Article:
Chen Ning Yang’s speech at the Nobel Banquet in Stockholm, December 10, 1957
Your Majesties, Your Royal Highnesses, Ladies and Gentlemen:
First of all allow me to thank the Nobel Foundation and the Swedish Academy of Sciences for the kind hospitality that Mrs. Yang and I have so much enjoyed. I also wish to thank especially Professor Karlgren for his quotation and his passage in Chinese, to hear which is to warm my heart.
The institution of the awarding of Nobel prizes started in the year 1901. In that same year another momentous event took place of great historical importance. It was, incidentally, to have a decisive influence on the course of my personal life and was to be instrumental in relation to my present participation in the Nobel festival of 1957. With your kind indulgence I shall take a few minutes to go a little bit into this matter.
In the latter half of the last century the impact of the expanding influence of Western culture and economic system brought about in China a severe conflict. The question was heatedly debated of how much Western culture should be brought into China. However, before a resolution was reached reasons gave way to emotions, and there arose in the eighteen nineties groups of people called I Ho Tuan in Chinese, or Boxers in English who claimed to be able to withstand in bare flesh attack of modern weapons. Their stupid and ignorant action against the Westerners in China brought in 1900 the armies of many European countries and of the U.S. into Peking. The incident is called the Boxer War and was characterized on both sides by barbarous killings and shameful lootings. In the final analysis, the incident is seen as originating from an emotional expression of the frustration and anger of the proud people of China who had been subject to ever increasing oppression from without and decadent corruption from within. It is also seen in history as settling, once and for all, the debate as to how much Western culture should be introduced into China.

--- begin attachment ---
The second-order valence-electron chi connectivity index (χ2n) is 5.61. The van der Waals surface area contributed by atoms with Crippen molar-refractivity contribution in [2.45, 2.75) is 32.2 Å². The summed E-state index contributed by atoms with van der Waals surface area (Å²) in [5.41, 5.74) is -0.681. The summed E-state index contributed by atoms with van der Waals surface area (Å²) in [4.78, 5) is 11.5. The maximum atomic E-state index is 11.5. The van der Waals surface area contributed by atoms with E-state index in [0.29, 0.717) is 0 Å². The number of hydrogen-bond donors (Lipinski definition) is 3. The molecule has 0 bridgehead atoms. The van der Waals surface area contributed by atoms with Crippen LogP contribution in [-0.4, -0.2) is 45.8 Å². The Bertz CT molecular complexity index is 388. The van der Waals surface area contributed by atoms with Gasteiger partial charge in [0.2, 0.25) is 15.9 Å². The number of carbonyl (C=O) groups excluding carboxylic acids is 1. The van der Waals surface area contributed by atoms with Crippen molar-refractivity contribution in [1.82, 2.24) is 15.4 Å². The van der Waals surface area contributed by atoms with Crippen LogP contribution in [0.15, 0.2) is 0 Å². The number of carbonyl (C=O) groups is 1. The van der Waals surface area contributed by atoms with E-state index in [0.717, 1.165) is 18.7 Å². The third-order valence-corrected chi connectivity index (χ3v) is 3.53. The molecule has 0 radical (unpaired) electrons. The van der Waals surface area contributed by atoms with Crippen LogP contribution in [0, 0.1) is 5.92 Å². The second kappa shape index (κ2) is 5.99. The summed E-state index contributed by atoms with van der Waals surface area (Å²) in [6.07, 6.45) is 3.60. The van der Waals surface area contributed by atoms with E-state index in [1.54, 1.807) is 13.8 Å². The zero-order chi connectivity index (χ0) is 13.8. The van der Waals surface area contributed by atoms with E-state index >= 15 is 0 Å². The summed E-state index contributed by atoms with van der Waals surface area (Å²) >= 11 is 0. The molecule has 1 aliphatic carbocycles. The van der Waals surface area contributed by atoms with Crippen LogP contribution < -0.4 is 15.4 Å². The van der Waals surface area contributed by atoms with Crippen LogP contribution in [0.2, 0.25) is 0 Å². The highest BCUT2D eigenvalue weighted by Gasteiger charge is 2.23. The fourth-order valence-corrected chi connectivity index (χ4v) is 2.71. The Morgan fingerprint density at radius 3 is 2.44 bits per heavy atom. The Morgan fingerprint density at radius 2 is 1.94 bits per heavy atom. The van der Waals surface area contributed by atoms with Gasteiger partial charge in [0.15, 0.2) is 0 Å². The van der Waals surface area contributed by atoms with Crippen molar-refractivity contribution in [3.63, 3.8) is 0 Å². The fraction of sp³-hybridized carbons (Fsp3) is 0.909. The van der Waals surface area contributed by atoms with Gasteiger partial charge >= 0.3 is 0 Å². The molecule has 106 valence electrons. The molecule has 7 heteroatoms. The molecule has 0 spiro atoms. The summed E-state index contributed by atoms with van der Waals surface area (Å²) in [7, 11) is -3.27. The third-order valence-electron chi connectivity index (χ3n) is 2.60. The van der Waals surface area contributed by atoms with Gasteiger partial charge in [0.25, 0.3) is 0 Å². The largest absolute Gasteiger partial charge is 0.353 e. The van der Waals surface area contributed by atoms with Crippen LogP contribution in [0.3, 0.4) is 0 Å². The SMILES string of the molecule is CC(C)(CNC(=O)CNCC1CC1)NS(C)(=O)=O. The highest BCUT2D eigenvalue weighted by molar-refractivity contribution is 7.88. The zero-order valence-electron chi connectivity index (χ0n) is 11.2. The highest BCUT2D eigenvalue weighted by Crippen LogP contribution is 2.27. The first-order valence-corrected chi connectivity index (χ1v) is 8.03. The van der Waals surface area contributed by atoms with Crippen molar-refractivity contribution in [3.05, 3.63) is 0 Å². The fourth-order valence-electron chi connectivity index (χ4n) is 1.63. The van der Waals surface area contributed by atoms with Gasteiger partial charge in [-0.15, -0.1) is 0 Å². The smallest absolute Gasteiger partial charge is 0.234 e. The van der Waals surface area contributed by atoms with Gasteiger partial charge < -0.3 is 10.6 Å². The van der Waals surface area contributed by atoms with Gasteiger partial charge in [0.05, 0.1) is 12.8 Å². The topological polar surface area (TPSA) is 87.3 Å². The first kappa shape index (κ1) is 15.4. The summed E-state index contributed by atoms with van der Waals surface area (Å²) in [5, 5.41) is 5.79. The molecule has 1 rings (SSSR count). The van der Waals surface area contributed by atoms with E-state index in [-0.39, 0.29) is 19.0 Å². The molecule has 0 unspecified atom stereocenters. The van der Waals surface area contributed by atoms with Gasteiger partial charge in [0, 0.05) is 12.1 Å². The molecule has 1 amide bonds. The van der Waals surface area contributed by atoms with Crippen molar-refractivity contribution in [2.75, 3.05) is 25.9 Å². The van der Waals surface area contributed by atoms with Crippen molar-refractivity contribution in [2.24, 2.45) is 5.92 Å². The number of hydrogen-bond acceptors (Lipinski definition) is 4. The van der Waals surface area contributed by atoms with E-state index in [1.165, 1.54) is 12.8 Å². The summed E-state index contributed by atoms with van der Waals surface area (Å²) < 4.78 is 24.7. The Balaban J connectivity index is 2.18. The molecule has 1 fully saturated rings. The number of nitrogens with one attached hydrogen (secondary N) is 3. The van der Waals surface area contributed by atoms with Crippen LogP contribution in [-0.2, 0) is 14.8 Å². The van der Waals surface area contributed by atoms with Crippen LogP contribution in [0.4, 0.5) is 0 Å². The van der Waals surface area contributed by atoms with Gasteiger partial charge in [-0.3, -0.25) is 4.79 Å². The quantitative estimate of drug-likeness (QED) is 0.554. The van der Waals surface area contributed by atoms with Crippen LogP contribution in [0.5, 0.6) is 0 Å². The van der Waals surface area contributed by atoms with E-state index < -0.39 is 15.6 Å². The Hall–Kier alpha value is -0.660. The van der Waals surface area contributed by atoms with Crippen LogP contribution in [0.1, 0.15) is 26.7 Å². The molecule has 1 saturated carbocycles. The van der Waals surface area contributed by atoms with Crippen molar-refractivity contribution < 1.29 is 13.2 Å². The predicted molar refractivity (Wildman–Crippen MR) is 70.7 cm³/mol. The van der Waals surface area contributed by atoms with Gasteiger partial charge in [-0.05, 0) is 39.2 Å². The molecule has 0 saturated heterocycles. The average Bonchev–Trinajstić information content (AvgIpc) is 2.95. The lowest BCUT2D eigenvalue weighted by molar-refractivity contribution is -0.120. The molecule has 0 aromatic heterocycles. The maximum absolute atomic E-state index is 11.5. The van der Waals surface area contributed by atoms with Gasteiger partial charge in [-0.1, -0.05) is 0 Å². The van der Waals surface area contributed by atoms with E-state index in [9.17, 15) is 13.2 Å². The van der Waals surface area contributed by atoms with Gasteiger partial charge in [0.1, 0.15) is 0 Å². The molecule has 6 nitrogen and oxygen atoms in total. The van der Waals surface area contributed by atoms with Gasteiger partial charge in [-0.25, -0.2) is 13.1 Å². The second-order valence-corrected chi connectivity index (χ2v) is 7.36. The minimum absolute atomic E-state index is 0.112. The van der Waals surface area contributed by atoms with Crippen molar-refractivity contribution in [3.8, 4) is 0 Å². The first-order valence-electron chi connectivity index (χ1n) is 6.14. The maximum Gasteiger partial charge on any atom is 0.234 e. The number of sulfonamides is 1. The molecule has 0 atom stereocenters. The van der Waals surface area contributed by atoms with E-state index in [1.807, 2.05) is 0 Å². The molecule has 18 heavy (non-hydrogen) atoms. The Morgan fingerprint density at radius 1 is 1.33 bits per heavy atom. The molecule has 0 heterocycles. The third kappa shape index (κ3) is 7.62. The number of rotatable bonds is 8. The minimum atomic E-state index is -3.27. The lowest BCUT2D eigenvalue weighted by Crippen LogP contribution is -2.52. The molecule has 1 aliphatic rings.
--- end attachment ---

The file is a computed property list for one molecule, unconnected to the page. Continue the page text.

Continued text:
The war ended in 1901 when a treaty was signed. Among other things the treaty stipulated that China was to pay the powers the sum of approximately 500 million ounces of silver, a staggering amount in those days. About ten years later, in a typically American gesture, the U.S. decided to return to China her share of the sum. The money was used to set up a Fund which financed a University, the Tsinghua University, and a fellowship program for students to study in the U.S. I was a direct beneficiary of both of these two projects. I grew up in the secluded and academically inclined atmosphere of the campus of this University where my father was a professor and enjoyed a tranquil childhood that was unfortunately denied most of the Chinese of my generation. I was later to receive an excellent first two years’ graduate education in the same University and then again was able to pursue my studies in the U.S. on a fellowship from the aforementioned fund.
As I stand here today and tell you about these, I am heavy with an awareness of the fact that I am in more than one sense a product of both the Chinese and Western cultures, in harmony and in conflict. I should like to say that I am as proud of my Chinese heritage and background as I am devoted to modern science, a part of human civilization of Western origin, to which I have dedicated and I shall continue to dedicate my work.
Prior to the speech, B. Karlgren, Member of the Royal Academy of Sciences, addressed the laureate: Mr Lee and Mr Yang, allow me to address a few congratulatory words to you. For 50 years I have studied the literature, history and art of your country and I cannot but whole-heartedly admire and love it. Your culture of 3 000 years is really as it is said in the sacred ancient hymn: “like the Kiang river, like the Han river, massive like the mountains, voluminously flowing like the rivers.” Now you two great scholars have demonstrated that your country still today possesses men with just as keen a power of intellect as the great thinkers of Ancient China. I think that all Chinese, irrespective of regimes, will be sure to admire you and say about you, in the words of a famous T’ang poet: “how can we for a single day do without these men.”
Their work and discoveries range from the Earth’s climate and our sense of touch to efforts to safeguard freedom of expression.
See them all presented here.